Access Now: Transmission Precautions for Monkeypox Infection

6 Ways to Build a Sense of Community in Your Department

Publish Date: May 11, 2022

Making sure all of your team members feel welcomed, well, and inspired to grow is a professional imperative with today’s periop staff mix. However, it’s no easy task to meet the needs of new nurses (and possibly travel nurses), as well as experienced nurses, and all staff working through some level of pandemic burnout.

At Memorial Hermann Hospital–Texas Medical Center in Houston, team-wide support begins with creating a sense of community that helps staff prioritize the needs of every member of their work family,” according to Perioperative Educator Daphny Peneza, MSN, RN, CNOR, CSSM. “When you have a collective mentality to support each other, and offer general kindness, everyone is more patient, more considerate, and this takes teamwork to a higher level.”

Peneza collaborates with her leaders to operationalize staff support activities. Here are a few that Peneza says are working well to foster a connected periop community:

  1. Circle Weekly with Orientees

Peneza has held a weekly circle with every cohort of Periop 101 interns since 2020 to hear about their success stories for the week and help them feel connected to the broader team. One activity she always leads is to have each orientee create a star with their greatest strength on it that is displayed together to create a unique constellation.

“Sometimes they don’t feel confident enough in their orientation to write down a strength, but this activity helps them to see they are part of a constellation of team members that is brightest when they are together,” Peneza shares. 

  1. Train More Preceptors

With an influx of new nurses, established preceptors were feeling stretched thin. So Peneza and other clinical managers identified additional experienced nurses to create a larger pool of preceptors, Peneza explains. “With more preceptors, we are able to create breaks in between precepting assignments so our preceptors have time to refresh and refine any teaching approaches to offer their best to every new nurse.”

  1. Round Daily

Peneza and department leaders round every day at varied times to listen to concerns and keep many fingers on the pulse of the department. “As an educator, I keep an eye on my newbies, but I also stay connected with my seasoned nurses, leaders, and physician partners to identify early signs of burnout.” She says this constant checking in provides opportunities to stay tuned in to any need, whether it’s a clinical challenge or a personnel concern.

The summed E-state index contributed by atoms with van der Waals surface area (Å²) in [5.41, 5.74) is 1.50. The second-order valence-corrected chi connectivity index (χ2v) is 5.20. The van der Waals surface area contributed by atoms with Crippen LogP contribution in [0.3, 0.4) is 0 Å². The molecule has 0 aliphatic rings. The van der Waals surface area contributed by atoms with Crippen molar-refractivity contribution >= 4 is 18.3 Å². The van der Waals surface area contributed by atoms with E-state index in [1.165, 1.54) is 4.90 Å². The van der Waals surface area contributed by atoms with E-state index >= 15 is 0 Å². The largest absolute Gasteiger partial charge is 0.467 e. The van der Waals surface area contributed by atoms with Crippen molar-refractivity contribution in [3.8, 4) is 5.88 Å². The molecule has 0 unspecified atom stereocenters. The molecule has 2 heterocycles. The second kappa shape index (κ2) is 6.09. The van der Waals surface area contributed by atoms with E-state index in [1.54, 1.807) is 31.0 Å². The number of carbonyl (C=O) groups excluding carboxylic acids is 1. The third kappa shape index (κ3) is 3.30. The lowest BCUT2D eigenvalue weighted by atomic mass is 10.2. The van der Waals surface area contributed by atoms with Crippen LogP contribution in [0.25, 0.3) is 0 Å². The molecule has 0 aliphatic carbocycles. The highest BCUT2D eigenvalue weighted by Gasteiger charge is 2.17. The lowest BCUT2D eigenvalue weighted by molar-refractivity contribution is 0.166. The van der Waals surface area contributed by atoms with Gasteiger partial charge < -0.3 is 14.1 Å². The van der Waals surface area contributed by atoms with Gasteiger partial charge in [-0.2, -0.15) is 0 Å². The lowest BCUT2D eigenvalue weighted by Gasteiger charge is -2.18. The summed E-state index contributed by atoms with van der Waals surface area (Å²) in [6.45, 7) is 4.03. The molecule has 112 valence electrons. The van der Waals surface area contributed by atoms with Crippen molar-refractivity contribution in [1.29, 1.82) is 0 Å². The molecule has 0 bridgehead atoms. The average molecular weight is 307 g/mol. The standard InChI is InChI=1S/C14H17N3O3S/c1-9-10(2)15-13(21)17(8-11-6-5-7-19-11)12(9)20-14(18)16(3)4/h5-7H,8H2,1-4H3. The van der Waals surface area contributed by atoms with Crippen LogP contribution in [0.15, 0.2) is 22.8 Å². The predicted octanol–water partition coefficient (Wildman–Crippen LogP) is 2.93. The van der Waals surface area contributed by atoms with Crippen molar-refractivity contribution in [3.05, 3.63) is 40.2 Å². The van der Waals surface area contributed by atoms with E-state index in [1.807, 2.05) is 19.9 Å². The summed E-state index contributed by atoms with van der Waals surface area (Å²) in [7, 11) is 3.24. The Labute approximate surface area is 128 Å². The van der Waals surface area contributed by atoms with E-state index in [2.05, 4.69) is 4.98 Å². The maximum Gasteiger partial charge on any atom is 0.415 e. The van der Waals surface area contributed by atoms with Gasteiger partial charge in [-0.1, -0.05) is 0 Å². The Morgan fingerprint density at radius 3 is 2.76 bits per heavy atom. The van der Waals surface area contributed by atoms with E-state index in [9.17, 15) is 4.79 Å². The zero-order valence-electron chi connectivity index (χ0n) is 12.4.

1. Make Peer Support a Team Effort

Memorial Hermann’s Code Lilac Peer Support Team comprised of periop team members and other supporting caregivers step in when a staff member experiences a professional or personal crisis and needs emotional support. Often, the Code Lilac team comes together to engage in relaxation activities, such as music therapy, or even origami, Peneza shares. “Just today the Code Lilac team spent time with staff on the Heart and Vascular team to create colorful bead bracelets, color pictures, and simply spend time together for breakfast—it was powerful to watch as they collectively took a deep breath and even found moments to smile and laugh.”

  1. Offer Strategic Teambuilding

Peneza sets up meaningful teambuilding activities regularly for special teams, especially when they have experienced a challenging week. Recently she asked two teams to build a tower of their dreams with simple supplies that was strong, tall, and beautiful. Then she asked one team to test the strength of the other team’s tower by shaking it. “No one wanted to risk damaging something a colleague created—this helped each participant to realize how important it is to honor the hard work and heart each colleague brings to their clinical practice.”

  1. Practice Collective Self-Care

While making time for individual self-care activities such as a walk or a mindful moment is essential, Peneza also sees value in collective self-care activities with colleagues at many levels, whether as a system to embrace a professional culture of wellness, as nursing leaders to discuss team topics like retention, and at the staff level. For example, Peneza hosts “Happy and Healthy” sessions with staff who want to share a healthy snack and chat about clinical practice and holistic health practices. “This is a nice way for all of us to recharge physically and professionally and remember that an important part of self-care is taking time to be with others.”

Peneza also stresses the value of relationship-building between new and established leaders. She recently talked about her work with her executive mentor and Associate Vice President of Perioperative Services Deborah Marie Ebert, MSN, RN, NEA-BC, CNOR, CCRN-K, CPAN, CAPA, during their education session on Nurse Mentoring: Key to Meaningful Professional Integration and Sustainable Future. Listen to their session with the AORN Global Surgical Conference & Expo Virtual Pass through June 21.

Free Resources for Members